The basic format for citing articles is as follows:

Article Overview Purple-01

Notice that the periodical title is italicized. Be careful also to follow the rules for punctuation (commas and periods).


Scholarly article

Our example in the introduction is of a scholarly article, so there’s not much new here:

Chuckle, Hillary. “Ventriloquizing the Belly Laugh: An Ethnographic Perspective.” ROFL, vol. 5, no. 1, Dec. 2005, pp. 1-14.

Notice though that you can add the month and/or date of publication if you know it.

Scholarly article from a Database

If you accessed the article through a database, you can provide some extra information. Where possible, add the DOI number and the Database title.

Zinzendorf, Obadiah. “George Herbert’s Visual Poetry: Hidden Easter Eggs in ‘The Easter Bunny.’” The Shapely Poem, vol. 88, no. 5, 2000, pp. 90-105. Journal Pod, doi:10.1234/tsp.2000.4321.

A DOI is a digital object identifier, a code that identifies the article even if the URL changes.

If there is no DOI, try to provide a URL that will remain stable over time. Databases typically provide a persistent URL in the citation information that accompanies the article.

For instance, in EBSCOHost you can click on Permalink and in JSTOR you can press “Cite this item.”

Here is an example with a URL:

Sanchez, Alfie. “A Freudian Analysis of Don Quixote’s Tilting at Windmills.” Journal of Windmill Architecture, vol. 33, no. 1, 1973, pp. 1-18. Journal Pod,

If you cannot find a persistent URL, just copy the link from your browser. You may omit the http:// or https://.  Remember too that that you can add a line break after a slash (/) in the URL.

Finally, some instructors find all this extra information for databases redundant, so don’t be surprised if you are asked to leave out the database title or the URL and DOI.

Special issue

Occasionally an article appears in a special issue of a periodical. The current MLA guidelines would treat this as optional information. Here is just one way to cite a special issue:

Rudimentri, Dimitri. “Eastern Europeans and The Fear of Washing the Baby Away With the Bath Water.” Fear and Courage, special issue of Studies in the History of Emotions, vol. 9, no. 3, 1988, pp. 55-69.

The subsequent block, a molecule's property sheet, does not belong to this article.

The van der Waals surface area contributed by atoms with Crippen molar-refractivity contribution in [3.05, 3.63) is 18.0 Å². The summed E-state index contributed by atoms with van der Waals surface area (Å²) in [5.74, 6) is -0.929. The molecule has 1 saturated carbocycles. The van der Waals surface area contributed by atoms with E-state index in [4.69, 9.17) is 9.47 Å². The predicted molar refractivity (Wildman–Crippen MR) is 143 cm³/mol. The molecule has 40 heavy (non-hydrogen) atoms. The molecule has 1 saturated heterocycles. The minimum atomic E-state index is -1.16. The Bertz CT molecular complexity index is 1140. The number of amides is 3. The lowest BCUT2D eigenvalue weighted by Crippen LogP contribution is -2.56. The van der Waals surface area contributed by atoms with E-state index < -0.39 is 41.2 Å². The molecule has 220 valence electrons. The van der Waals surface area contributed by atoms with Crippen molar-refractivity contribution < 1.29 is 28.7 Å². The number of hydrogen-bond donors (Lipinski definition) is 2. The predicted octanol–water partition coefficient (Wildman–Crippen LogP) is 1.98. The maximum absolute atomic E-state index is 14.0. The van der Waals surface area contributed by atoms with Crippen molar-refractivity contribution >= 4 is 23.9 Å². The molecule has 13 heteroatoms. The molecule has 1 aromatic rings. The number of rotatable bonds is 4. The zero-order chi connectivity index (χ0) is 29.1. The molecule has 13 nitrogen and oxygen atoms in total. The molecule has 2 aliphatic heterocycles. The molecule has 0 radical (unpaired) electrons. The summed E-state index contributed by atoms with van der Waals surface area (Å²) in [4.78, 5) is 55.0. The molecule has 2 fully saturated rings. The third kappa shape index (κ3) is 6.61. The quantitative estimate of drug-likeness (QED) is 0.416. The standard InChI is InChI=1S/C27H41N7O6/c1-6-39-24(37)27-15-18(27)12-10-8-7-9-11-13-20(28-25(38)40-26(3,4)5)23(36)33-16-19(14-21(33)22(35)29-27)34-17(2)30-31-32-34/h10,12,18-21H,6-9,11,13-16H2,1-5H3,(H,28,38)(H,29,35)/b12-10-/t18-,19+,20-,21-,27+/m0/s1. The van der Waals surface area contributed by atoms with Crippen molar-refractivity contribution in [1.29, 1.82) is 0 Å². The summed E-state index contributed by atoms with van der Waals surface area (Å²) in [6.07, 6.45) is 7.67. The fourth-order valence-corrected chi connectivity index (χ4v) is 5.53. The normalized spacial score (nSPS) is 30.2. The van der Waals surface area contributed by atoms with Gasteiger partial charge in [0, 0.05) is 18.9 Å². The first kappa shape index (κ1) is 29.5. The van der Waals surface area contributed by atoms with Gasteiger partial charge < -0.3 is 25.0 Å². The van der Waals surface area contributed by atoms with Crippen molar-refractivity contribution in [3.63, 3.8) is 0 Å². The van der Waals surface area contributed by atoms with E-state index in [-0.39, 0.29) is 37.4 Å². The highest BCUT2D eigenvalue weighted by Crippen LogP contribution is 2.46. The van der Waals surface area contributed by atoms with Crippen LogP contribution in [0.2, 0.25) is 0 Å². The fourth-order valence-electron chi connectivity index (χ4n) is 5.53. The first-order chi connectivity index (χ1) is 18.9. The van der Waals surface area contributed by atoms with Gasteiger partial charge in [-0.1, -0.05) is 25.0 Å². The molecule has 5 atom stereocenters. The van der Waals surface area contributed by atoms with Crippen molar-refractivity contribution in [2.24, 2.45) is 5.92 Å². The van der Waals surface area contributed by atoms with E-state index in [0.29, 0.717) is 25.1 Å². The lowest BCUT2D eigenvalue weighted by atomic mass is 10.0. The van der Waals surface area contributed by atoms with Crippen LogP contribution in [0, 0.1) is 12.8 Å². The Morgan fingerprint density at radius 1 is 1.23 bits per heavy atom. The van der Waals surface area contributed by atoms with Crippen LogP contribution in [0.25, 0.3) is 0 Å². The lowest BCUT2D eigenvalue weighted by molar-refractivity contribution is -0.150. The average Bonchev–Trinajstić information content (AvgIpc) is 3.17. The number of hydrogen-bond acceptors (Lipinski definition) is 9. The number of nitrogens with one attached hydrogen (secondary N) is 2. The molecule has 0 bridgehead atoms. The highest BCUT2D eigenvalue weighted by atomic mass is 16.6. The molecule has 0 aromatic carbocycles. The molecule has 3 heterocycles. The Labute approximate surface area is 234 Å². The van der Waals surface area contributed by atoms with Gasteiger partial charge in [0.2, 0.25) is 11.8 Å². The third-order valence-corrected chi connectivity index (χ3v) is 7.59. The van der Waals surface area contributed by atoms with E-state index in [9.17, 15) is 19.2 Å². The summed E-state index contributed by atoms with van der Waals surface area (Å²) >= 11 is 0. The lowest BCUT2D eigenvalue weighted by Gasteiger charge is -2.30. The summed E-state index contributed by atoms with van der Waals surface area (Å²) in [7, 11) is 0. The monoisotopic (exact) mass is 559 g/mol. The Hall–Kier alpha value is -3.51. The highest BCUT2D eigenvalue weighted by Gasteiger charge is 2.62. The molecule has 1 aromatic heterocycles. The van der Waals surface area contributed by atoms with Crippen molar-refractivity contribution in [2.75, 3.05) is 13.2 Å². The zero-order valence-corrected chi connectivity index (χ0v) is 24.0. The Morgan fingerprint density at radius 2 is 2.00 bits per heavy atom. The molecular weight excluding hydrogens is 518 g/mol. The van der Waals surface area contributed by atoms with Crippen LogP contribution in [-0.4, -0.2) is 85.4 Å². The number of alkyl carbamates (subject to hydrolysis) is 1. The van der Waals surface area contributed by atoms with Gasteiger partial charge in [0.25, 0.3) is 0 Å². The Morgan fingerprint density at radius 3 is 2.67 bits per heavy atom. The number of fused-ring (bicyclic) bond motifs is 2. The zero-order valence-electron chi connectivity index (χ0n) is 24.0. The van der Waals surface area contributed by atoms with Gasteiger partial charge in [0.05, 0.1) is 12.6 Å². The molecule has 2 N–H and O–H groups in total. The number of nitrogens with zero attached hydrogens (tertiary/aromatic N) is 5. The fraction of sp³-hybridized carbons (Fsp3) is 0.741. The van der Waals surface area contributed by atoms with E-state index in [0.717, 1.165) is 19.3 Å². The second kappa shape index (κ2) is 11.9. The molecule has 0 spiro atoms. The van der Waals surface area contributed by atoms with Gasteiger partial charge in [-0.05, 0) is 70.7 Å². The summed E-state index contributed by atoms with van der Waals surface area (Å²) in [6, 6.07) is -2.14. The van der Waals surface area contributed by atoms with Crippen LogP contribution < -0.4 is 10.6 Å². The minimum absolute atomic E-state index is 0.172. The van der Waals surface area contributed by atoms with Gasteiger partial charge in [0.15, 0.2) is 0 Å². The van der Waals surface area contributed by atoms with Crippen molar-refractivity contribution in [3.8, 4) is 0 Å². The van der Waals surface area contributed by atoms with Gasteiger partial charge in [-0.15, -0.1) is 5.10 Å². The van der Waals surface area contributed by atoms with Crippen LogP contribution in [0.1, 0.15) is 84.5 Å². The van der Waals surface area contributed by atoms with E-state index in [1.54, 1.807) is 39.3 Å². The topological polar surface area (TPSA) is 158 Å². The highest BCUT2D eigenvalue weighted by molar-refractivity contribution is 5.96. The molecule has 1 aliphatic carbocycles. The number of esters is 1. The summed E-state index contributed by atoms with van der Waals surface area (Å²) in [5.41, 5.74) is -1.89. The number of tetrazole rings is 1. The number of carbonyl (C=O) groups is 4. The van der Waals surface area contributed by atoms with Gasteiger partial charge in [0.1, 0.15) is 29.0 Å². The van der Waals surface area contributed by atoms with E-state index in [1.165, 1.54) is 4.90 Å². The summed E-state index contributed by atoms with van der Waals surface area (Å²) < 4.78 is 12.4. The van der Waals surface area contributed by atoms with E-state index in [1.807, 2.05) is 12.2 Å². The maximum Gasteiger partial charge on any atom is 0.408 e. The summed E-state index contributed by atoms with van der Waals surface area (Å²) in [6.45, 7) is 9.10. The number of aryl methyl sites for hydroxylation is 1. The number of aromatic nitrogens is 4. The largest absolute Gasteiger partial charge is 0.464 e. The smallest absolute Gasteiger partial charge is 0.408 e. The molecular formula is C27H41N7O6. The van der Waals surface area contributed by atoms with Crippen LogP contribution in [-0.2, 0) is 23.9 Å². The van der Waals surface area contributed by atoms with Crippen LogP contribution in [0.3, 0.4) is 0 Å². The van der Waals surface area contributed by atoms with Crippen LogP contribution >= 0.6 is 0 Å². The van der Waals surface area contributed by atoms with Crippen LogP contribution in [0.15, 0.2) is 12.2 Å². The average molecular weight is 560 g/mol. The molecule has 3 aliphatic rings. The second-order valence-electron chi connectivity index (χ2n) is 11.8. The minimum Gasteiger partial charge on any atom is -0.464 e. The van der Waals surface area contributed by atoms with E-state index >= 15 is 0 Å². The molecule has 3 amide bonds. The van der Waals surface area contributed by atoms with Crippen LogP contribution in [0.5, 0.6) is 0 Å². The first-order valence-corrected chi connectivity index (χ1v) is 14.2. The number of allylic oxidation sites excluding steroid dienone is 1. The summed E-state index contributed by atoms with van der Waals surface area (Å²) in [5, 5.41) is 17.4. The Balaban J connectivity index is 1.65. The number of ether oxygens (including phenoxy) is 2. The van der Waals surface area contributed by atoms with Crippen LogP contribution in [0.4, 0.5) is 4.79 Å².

You can also cite the special issue as a whole:

McCormack, Shirley, guest editor. Fear and Courage. Special issue of Studies in the History of Emotions, vol. 9, no. 3, 1988, pp. 1-179.

This is especially useful if you’re citing multiple articles from the same issue.

Article in a Book

Cite the article first and add the book title as the container:

Noseworthy, Edward. “Indie Music and American Identity.” Contemporary Indie Music, edited by Alex Sharp, McCord Press, 2017, pp. 87-103.

Magazine article

Cite just like a regular article, but pay attention to the date. Provide the day, month, and year where possible:

Maestro, Julia. “Beyond Beyonce’s Booty-full Body: How I Got My Teenager Listening to Classical Music.” Sharp and Natural, Dec. 2014, pp. 1-3.

Newspaper article

If the newspaper is not well known, add the city in square brackets:

Dougherty, Jack. “Heffalumps Win State Championship.” Chuggington Post [Feuilleton, CA], 9 Apr. 2016, F1.

Notice that the page numbers are often numbered differently.


A review can of course appear in a periodical, magazine, or newspaper, so be sure to cite accordingly:

Moss, Stephanie. “Papa Still Has a Life.” Review of The Brotherhood of the Stay-at-Home Dads, by Harold Humber. Filch’s Review of Books, 8 Aug. 2017,

Oglethorpe, Arnold. Review of The Merchant of Mars, directed by Honoria Glossop. Contemporary Shakespeares, vol. 1, no. 2, 2014, pp. 9-10.

Here’s what to watch out for:

  • Always start with the author of the review.
  • If the review has a title you don’t have to include the phrase “Review of [the title],” though we would recommend you still do.
  • Use italics for titles of longer works (films, plays, books), and quotation marks for shorter works (poems, articles).
  • Note that the creator of the item under review doesn’t have to be an author, but may be an editor, translator, director, and so forth. Just add the relevant phrase after the title (e.g., edited by).

Editorial or Letter to the Editor

The MLA Handbook suggests that if a work lacks a title, you may insert a short descriptive phrase. This certainly applies to editorials and letters to the editor, which may occasionally be missing a title:

Johnson, Breanna. Letter. Chuggington Post [Feuilleton, CA], 11 Apr. 2017, E9.

Gimmick, Flip. Editorial. Chuggington Post [Feuilleton, CA], 11 Apr. 2017, E9.

On the other hand, if the letter or editorial has a title, use that instead:

Johnson, Breanna. “No More Dog Poop on My Lawn!” Chuggington Post [Feuilleton, CA], 11 Apr. 2017, E9.

Finally, for unusual sources you’re allowed to add a descriptive phrase at the end of your citation:

Gimmick, Flip. “The Current Housing Crisis.” Chuggington Post [Feuilleton, CA], 11 Apr. 2017, E9. Editorial.

This is of course not necessary if you’ve already replaced the title with such a description.

Note on Page Numbers

If the article continues elsewhere in a periodical then you only have to cite the page it starts on and add a plus sign (+):

Lovejoy, Percy. “Save the Planet or Have Another Child? The Ethics of Procreation.” The Avuncular Philosopher, vol. 99, no. 4, 2016, pp. 9+.

Also, try to cite the page range as concisely as possible. For example, you can change 44-48 to 44-8.